Fulfilling Our Civic Duty

fulfilling_our_civic_duty

“The United States shall guarantee to every State in this Union a Republican Form of Government…”
~ U.S. Constitution – Article 4 Section 4

Mid-terms are upon us and it’s time to turn our attention to the voting booth. As citizens of this constitutional republic, wherein we are blessed to participate in this experiment of self-governance, we have a civic duty to be proactive in electing representatives and voting on legislation.

As parents, not just “homeschoolers”, it’s our duty to teach our children about fulfilling their civic duties. While our children’s textbooks taught them government and civics, we thought it was time to start putting what they learned into practice. So this year I decided to include the whole family in the voting process; a practice we intend to continue, hopefully, for the rest of our lives.

Begin the Voting Process With Prayer

During the Constitutional Convention, Ben Franklin declared: “In the beginning of the Contest with G. Britain, when we were sensible of danger we had daily prayer in this room for the divine protection.- Our prayers, Sir, were heard, & they were graciously answered. All of us who were engaged in the struggle must have observed frequent instances of a superintending providence in our favor. To that kind providence we owe this happy opportunity of consulting in peace on the means of establishing our future national felicity. And have we now forgotten that powerful friend? or do we imagine that we no longer need his assistance? I have lived, Sir, a long time, and the longer I live, the more convincing proofs I see of this truth – that God Governs in the affairs of men. And if a sparrow cannot fall to the ground without his notice, is it probable that an empire can rise without his aid? We have been assured, Sir, in the sacred writings, that ‘except the Lord build the House they labour in vain that build it.’ I firmly believe this; and I also believe that without his concurring aid we shall succeed in this political building no better, than the Builders of Babel: We shall be divided by our little partial local interests; our projects will be confounded, and we ourselves shall become a reproach and by word down to future ages.”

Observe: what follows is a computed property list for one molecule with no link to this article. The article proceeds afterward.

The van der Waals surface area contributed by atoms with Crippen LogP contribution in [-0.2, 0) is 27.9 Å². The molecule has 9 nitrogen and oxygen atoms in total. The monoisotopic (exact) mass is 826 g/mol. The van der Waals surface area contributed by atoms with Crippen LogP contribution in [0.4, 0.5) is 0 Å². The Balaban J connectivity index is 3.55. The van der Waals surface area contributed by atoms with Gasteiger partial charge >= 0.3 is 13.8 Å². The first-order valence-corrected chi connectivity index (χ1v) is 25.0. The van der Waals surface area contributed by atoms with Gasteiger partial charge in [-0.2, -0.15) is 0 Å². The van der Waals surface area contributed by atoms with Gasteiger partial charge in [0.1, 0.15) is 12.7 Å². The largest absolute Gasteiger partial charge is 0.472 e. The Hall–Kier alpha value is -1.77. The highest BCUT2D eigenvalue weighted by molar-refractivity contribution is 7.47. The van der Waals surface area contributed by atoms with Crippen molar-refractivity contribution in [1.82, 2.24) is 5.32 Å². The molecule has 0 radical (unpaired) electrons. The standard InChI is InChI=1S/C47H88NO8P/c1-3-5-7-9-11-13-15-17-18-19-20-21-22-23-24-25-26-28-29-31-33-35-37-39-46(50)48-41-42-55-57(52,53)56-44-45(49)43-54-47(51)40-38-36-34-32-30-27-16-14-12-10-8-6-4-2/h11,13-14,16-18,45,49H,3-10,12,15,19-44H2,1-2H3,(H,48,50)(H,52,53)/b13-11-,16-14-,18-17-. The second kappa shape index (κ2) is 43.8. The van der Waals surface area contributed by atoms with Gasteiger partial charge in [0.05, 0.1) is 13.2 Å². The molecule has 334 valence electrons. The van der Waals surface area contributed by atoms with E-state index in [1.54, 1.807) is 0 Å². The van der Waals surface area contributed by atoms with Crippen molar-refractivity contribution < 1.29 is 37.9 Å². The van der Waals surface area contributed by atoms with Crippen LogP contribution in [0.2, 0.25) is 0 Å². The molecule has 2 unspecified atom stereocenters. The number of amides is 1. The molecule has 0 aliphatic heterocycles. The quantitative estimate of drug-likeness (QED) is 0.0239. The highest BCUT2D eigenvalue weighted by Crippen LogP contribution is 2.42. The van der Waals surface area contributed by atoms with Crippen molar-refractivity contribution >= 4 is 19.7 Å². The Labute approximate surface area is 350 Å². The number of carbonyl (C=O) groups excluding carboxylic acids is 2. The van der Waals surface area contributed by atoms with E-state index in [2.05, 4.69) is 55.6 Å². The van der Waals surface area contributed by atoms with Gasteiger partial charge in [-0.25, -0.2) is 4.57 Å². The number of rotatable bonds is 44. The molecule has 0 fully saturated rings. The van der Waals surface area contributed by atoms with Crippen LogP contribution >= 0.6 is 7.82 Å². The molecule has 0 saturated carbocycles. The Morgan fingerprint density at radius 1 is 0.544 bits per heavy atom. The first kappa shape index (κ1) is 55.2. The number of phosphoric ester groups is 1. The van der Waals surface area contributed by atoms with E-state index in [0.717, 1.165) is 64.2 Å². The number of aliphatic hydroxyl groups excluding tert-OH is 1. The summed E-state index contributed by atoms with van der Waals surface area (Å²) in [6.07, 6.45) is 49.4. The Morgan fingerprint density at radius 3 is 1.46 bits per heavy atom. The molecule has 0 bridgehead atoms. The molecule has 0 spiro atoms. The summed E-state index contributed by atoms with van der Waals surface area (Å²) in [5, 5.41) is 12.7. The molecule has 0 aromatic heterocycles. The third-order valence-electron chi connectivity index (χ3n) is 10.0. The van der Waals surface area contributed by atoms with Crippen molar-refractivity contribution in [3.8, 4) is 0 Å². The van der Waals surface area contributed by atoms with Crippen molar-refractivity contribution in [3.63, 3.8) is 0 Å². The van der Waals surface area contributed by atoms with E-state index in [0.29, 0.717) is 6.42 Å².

If one of the Founding Fathers, a self-confessed deist, believed in divine intervention and called for an appeal to God based on divine scripture, certainly we who call ourselves by Christ’s name can and should do no less.

“You can’t legislate morality.”

In truth, morality is one of the few things you can legislate, and it’s important for our children to understand this. Upholding and enforcing moral principles is the main point of legislation (the other legitimate duties of government being that of adjudication and defense). Laws are passed to codify and announce to everyone that there will be a penalty for engaging in activity that violates moral principles. Thus, while there is nothing inherently wrong with driving past a pole with a red light affixed to it, it’s certainly wrong to endanger the lives of people walking or driving in the other direction, so we have rules to uphold the moral principle of not intentionally endangering others, and this principle is upheld via things like traffic-lights. We need to teach our kids that, upon examination, most laws have some underlying moral principle. The few that do not obviously require weighing other considerations.

The REAL “Voter Guide”
“The heart is deceitful above all things, and desperately wicked: who can know it?” – Jeremiah 17:9

Too many people vote based on emotion (which they confuse with morality) and not via any sort of intelligent thought. This leads to much of the chaos we see today. However, we must have something to inform our deliberation, i.e., when deciding how we will vote for a candidate or laws, we need some objective standard of ethics to guide us. Given that a theistic worldview is the only one in which such an objective standard can be found, we turn to God’s word for guidance. Thus, we look at the policies of a candidate or political party or proposed legislation and see how closely all options align with Biblical principles.

Don’t Take Biased Material on Face-Value